Alan Mulligan’s black slow-creeper is based on a solid premise involving an exploitative bank and the subversive and vengeful act that aims to shake the financial institution to its foundations.
Dublin, Ireland, barren and soulless office buildings and we are at the end of the latest recession where James Allen (Laurence O’Fuarain) works for a bank which, according to a TV report, has a reputation for being “aggressive selling and a willingness to seize families suffering from mortgage arrears “.
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Cranky and confused as he appears to be, James is appreciated as an avid salesperson of financial products. Her colleague Alison (Sarah Carroll) is also a model employee but does not get the promotion she was hoping for.
“Is there anything I could have done differently?” She asks her pugnacious and slightly creepy boss. “Maybe work on your killer instinct,” he replies, asserting the cut-throat attitude that James and Sarah would later rebel against in a dramatic and convincing way. Without wanting to spoil, the scam launched by James aims to benefit those who are losers when it comes to banking.
Is James a good or a bad or just a smoldering rebel? Mulligan’s great achievement in this film, through the impressive performances of O’Fuarain and Carroll, is to make us think about this question every time.
Another ambiguity is also cleverly maintained and makes us ask the following question: are the elements which unknowingly link him to the accomplice Sarah erotic or exploitative? How attracted or repelled is she to him? The film plays with our perceptions on these grounds with admirable skill.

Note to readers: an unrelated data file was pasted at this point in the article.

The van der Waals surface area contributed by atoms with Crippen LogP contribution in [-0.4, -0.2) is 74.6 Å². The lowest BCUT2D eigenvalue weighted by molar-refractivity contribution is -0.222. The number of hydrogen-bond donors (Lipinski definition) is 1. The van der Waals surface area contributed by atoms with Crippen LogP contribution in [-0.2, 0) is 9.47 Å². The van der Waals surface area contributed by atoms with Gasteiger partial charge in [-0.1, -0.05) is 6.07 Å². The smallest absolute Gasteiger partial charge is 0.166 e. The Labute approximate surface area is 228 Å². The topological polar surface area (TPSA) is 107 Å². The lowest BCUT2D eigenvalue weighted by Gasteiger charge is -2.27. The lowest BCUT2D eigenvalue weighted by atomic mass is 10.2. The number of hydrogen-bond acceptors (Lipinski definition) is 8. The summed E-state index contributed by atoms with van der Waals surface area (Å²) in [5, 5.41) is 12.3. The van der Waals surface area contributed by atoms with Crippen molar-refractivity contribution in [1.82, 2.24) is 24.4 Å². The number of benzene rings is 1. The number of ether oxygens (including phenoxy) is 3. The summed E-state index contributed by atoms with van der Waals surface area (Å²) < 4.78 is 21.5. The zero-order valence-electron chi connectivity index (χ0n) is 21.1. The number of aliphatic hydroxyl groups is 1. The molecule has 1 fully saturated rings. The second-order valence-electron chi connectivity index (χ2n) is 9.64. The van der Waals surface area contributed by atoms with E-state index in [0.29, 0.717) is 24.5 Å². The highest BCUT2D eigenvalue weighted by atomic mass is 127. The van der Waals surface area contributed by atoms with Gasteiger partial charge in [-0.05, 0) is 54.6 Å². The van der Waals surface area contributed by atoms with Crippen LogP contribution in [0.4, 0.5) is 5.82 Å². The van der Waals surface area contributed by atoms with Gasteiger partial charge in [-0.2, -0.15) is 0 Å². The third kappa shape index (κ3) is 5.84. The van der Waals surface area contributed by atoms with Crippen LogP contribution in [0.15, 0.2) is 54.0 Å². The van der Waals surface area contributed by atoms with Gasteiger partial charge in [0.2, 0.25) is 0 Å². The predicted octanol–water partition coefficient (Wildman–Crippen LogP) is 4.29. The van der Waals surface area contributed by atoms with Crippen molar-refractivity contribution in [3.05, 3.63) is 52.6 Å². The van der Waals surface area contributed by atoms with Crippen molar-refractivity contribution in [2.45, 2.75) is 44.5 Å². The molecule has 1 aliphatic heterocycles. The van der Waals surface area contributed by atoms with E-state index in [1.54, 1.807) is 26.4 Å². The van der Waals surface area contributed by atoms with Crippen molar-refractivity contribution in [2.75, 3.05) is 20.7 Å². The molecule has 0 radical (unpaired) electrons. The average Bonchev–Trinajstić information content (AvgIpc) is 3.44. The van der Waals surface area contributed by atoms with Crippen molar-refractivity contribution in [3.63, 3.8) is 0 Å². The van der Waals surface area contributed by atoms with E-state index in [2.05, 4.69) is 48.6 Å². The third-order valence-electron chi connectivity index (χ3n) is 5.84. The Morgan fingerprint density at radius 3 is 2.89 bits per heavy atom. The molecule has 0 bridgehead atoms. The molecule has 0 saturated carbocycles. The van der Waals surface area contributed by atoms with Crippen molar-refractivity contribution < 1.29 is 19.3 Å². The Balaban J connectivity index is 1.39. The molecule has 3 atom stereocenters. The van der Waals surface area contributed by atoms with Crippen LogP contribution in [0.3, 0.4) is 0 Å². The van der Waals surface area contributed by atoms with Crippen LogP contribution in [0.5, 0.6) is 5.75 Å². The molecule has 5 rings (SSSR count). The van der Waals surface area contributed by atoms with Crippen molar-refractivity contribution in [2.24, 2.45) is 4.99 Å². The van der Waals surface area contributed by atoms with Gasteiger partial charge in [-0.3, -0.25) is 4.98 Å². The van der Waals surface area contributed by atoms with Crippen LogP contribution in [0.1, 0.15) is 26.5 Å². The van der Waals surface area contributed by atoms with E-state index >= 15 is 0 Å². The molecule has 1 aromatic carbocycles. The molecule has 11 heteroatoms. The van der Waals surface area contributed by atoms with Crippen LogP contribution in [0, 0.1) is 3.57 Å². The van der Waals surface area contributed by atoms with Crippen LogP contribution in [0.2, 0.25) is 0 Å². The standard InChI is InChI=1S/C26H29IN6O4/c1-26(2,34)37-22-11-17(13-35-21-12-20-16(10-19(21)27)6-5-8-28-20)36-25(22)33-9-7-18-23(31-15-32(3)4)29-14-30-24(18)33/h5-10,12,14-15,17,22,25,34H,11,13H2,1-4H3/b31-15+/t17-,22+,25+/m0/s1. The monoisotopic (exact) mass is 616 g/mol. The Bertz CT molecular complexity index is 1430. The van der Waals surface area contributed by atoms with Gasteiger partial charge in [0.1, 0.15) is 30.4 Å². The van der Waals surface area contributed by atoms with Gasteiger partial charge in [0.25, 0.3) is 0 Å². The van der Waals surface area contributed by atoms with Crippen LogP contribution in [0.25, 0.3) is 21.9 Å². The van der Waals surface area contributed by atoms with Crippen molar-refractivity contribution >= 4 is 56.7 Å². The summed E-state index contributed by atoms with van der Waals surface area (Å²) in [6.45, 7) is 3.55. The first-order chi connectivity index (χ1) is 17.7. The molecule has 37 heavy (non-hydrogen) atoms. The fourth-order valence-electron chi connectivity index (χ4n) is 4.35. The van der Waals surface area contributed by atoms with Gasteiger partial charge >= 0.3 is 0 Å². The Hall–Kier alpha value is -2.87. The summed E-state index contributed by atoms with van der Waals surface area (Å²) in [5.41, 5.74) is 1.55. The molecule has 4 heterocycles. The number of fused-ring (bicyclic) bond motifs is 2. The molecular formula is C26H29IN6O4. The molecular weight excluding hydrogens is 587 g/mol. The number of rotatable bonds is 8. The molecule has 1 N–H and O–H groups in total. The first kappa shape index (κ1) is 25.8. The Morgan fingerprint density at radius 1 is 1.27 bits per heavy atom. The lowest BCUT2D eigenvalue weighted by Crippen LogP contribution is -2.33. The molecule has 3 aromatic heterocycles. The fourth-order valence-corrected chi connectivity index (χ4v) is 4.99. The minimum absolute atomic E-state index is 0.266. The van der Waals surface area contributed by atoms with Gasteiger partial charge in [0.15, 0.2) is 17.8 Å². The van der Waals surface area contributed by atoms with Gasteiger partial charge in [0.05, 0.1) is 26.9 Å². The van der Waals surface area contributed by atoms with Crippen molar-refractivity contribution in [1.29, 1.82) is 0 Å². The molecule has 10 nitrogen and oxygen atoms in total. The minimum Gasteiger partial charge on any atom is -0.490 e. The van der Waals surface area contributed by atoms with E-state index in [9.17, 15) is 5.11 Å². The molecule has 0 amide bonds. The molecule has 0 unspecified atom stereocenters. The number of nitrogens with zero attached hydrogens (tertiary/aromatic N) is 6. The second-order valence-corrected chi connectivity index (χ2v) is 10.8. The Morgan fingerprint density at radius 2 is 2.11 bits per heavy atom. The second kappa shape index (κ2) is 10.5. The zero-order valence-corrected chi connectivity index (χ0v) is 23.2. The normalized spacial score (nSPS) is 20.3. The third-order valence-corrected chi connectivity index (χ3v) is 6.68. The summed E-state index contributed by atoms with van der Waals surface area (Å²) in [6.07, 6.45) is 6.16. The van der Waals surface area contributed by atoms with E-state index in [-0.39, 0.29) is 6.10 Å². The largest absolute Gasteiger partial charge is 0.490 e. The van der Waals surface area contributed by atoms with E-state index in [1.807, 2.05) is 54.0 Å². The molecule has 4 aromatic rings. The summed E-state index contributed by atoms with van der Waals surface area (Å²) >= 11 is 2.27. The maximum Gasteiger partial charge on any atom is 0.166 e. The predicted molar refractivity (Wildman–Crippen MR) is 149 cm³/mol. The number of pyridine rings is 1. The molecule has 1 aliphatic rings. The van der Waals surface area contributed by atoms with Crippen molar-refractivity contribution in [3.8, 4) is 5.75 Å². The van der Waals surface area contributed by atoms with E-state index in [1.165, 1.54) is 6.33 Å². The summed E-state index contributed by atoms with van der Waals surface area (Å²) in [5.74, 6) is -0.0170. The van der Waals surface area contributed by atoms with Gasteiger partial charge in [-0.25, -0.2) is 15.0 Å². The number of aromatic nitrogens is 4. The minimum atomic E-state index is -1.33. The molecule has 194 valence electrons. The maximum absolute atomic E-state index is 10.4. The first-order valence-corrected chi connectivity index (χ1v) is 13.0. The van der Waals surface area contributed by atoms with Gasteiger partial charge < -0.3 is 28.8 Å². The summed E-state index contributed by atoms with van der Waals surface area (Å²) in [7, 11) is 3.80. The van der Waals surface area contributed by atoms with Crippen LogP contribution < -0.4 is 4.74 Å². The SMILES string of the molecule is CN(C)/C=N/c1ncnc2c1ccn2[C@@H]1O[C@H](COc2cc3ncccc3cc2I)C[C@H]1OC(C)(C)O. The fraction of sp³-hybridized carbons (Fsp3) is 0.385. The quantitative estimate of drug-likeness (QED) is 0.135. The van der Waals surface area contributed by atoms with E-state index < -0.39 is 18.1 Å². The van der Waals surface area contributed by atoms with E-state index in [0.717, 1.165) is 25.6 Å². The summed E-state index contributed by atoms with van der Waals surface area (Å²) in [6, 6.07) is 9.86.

Either way, James is certainly a good guy to make sure he takes care of his mom Molly (Ally Ní Chiaráin) after she was left speechless from a stroke. The stroke was caused, yes, by the arrival of a severe letter regarding his mortgage, sent by the same bank that is James’s employer.
Thereby The limit of becomes a film about bit players taking on society, but not in a gung-ho or triumphant way. James Allen’s act is, initially anyway, a lonely and desperate act. There is no self-glorification in his rebellion. Sarah’s big mistake is seeing an opportunity for blackmail when it’s not your usual bank robbery.
Written and directed by Alan Mulligan, The limit of is based on a clever premise that will keep your interest until the end. It won the Best First Feature Film award at the Portugal International Film Festival, 2018. It also won the Director’s Choice and Best Emerging Filmmaker awards at the Wood Hole Film Festival in Cape Cod last year. Sharper, crisper editing and less of that deliberate heaviness in dialogue and direction would have helped achieve a smoother pace, but that’s just a caveat.